When the UK entered the European Economic Community on 1 January 1973, most Britons didn’t notice. The front-page headline in The Guardian summed up the national mood: "We’re in – but without the fireworks." Reporters David McKie and Dennis Barker wrote: "It was difficult to tell that anything of importance had occurred and a date, which will be entered in the history books as long as histories of Britain are written, was taken by most people as a matter of course."
One reason why it was all so low key was that the UK had joined the EEC without a referendum. Prime minister Edward Heath, most of his ministers and nearly every large company in Britain thought joining was the right thing to do. The decision would be endorsed retrospectively by British voters in 1975 in a one-sided referendum. The Yes campaign won two-thirds of the vote after raising more than £1m in donations (ICI and Shell were particularly generous) compared with £9,000 for No.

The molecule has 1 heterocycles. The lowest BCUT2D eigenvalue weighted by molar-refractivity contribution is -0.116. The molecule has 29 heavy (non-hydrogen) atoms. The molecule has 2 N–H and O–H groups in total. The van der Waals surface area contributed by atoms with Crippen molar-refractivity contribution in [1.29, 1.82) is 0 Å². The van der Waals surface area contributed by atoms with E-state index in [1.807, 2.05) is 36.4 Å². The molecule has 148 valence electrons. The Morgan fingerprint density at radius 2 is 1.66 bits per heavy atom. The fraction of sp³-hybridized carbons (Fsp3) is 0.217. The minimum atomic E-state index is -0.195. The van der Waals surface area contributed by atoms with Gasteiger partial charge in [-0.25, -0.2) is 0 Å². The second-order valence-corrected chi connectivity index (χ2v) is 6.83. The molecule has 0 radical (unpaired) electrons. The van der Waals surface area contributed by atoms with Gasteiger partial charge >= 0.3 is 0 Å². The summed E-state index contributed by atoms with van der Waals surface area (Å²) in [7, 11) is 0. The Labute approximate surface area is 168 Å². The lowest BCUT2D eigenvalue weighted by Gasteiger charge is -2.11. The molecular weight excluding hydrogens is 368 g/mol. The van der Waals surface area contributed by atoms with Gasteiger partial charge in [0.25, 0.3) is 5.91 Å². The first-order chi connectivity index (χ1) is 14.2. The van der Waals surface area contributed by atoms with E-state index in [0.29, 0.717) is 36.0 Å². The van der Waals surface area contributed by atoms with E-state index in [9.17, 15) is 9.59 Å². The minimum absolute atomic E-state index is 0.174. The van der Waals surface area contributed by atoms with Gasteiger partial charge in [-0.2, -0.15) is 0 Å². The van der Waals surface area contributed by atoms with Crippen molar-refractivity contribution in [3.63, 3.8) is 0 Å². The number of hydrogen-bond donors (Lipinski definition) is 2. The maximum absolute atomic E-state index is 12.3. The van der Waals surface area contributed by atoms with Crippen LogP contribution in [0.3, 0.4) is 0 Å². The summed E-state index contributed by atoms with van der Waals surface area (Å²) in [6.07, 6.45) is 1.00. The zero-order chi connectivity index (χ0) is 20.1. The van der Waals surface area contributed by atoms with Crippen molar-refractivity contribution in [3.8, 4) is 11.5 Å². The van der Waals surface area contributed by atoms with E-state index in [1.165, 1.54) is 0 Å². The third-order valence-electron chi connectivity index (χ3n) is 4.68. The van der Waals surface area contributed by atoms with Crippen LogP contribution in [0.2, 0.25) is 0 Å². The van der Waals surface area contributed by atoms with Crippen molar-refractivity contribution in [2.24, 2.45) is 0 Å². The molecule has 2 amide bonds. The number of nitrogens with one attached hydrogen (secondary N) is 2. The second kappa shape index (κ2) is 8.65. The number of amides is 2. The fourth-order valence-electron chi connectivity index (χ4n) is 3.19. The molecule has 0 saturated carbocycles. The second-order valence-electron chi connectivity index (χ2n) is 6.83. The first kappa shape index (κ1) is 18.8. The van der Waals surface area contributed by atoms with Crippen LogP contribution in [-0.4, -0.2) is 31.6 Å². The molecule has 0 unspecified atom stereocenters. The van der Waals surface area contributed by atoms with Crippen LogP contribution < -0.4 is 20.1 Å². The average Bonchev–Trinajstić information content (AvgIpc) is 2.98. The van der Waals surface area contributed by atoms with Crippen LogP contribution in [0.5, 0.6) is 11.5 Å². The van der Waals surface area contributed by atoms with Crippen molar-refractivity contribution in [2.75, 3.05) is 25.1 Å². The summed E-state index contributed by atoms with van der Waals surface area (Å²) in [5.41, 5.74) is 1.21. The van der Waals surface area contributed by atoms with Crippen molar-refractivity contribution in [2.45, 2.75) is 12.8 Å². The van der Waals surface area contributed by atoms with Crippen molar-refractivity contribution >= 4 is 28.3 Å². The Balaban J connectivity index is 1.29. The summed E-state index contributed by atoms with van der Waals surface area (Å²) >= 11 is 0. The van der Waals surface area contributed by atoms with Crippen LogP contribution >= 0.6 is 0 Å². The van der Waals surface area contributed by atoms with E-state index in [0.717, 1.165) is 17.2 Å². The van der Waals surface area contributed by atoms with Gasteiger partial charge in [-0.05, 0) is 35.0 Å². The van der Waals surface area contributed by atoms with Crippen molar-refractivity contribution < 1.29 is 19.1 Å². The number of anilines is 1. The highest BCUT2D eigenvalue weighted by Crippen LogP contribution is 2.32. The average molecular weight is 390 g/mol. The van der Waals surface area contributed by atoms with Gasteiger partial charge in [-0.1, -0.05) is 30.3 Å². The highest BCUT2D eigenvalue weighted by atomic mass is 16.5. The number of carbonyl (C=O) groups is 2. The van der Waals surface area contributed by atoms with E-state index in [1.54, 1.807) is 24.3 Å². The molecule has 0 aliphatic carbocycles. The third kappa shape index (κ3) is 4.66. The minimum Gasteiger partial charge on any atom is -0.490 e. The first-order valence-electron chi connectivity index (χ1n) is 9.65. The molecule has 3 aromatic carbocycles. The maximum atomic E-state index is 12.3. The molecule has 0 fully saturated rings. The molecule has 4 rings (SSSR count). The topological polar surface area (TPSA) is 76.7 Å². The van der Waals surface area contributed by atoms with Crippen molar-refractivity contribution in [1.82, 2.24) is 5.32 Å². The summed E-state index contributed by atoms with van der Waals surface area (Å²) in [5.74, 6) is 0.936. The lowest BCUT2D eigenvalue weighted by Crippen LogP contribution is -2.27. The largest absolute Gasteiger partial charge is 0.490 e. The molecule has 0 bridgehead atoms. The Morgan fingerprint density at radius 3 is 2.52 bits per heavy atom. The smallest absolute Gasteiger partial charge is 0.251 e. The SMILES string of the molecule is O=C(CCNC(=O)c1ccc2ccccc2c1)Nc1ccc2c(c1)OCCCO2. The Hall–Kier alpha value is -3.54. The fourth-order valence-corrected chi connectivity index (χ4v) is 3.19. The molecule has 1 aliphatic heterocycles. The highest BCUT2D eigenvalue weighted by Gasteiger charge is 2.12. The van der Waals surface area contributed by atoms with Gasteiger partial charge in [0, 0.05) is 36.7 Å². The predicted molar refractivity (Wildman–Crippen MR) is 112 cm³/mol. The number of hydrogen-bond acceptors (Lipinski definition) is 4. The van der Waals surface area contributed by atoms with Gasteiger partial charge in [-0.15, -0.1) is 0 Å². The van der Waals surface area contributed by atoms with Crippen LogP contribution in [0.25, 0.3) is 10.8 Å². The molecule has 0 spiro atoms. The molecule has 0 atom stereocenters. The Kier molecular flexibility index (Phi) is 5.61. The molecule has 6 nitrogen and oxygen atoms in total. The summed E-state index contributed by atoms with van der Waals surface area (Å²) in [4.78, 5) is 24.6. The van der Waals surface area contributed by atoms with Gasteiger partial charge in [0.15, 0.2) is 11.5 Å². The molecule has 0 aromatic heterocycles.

Yet in 1973, Britons didn’t seem to know what to make of the EEC. A BBC poll found that 38 per cent were happy to join this new and improved free-trade area, 39 per cent were unhappy and 23 per cent didn’t know or didn’t care.